An interview dry run helps hone all of the tips listed above before you go live. You can test job relevance perceptions, see how varied and interesting the interview feels, hone phrasing that will feel natural and repeatable, refine anchored rating scales, get a feel for where prompts and follow-ups will fit, and try out referencing supplemental information.
Best Practices in Structured Job Interviews:
Execute Excellent Evaluations
Gathering great information is only the beginning. Moving from that information to a great hiring decision is the goal.
Build interviewer expertise
Interviewing is a professional skill. Structured job interviews are a special type of conversation intended to gather great information to identify the best possible candidate for the job. Don’t assume that every HR professional or manager is automatically well-qualified to excel at structured job interviewing.
Trained interviewers are more consistent and better at identifying job-related information in candidate responses. Seek expertise on interview purpose, writing interview questions, evaluating responses, and avoiding bias and error.
Use the same interviewer(s) across candidates
Interviewers have unique styles. Even with a structured job interview format to follow, two interviewers will bring their own personality to asking questions and their own perceptions to their evaluations.
For each job opening, use the same interviewer across candidates for more consistent evaluations.
Use multiple interviewers
Multiple interviewers provide some balance to reduce bias, and also increase the amount of information the team gathers and processes about candidates. You can combine multiple interviewers in a panel style, or sequence several individual interviews.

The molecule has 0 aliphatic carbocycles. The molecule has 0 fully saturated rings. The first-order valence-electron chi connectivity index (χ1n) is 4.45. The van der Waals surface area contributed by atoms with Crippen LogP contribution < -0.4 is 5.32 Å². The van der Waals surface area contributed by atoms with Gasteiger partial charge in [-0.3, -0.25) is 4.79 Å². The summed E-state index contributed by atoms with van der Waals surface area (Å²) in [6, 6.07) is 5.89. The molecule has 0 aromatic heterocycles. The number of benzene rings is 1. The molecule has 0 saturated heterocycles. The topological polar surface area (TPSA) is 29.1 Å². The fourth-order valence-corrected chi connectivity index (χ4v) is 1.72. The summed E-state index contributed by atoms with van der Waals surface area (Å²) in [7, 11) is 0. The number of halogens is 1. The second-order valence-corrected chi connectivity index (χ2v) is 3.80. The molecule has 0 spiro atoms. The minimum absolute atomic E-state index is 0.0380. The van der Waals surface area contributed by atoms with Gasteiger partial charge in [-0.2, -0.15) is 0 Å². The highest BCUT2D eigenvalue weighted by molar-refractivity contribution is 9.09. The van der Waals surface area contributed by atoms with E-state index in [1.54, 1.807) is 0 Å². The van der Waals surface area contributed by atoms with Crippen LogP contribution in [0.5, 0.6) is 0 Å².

Notetaking helps interviewers stay on track, reduces cognitive bias, increases recall, and supports consistency across candidates. A strong interviewer maintains reasonable eye contact with the candidate, while also recording a helpful record of important candidate responses.
Use multiple ratings
It’s better to rate responses for each interview question than to globally rate each candidate. Multiple ratings pick up nuances – showing how one candidate’s mix of strengths is different from another’s.
Multiple ratings gives more precise and consistent information across candidates and will make it easier to compare. This detailed profile of the person you decide to hire is also valuable for planning onboarding and professional development.
Hold off on discussing candidates between interviews
Discussing candidates between interviews allows irrelevant information to sneak into the evaluation process. Midstream discussions also influence expectations across candidates.
Unless there is a problem with the entire candidate pool that becomes evident after one or two interviews, wait to discuss candidates until all interviews are complete.
With these best practice tips, you can excel at structured job interviews. Make a great hire that will keep you, your new team member, your customers, and your other current and future team members enthusiastic for years to come.
More Coetic Hiring Resources..
- Hire Great People: Science Brief on Hiring Best Practices in Coetic People Science – Arm your interviewers with a quick briefing in the science of hiring.
- More Hiring Blog Posts – Choosing people to fill the roles in your organization is an important part of accomplishing meaningful work together.
- WorkWeek Nudges ToolKit – Hiring great people is easier when you have a great culture and great leadership habits in place. One week at a time, take on a well-rounded set of high-impact actions and conversations you’ll love sharing with candidates.
- Free Core Values Tool – Get ready to integrate core values into your structured job interview questions.
- Free Change Map Tool – Make your new vision for structured job interviewers tangible to everyone who participates. Use this blog’s best practices as a starting point to define what you’re leaving behind and what you’re creating.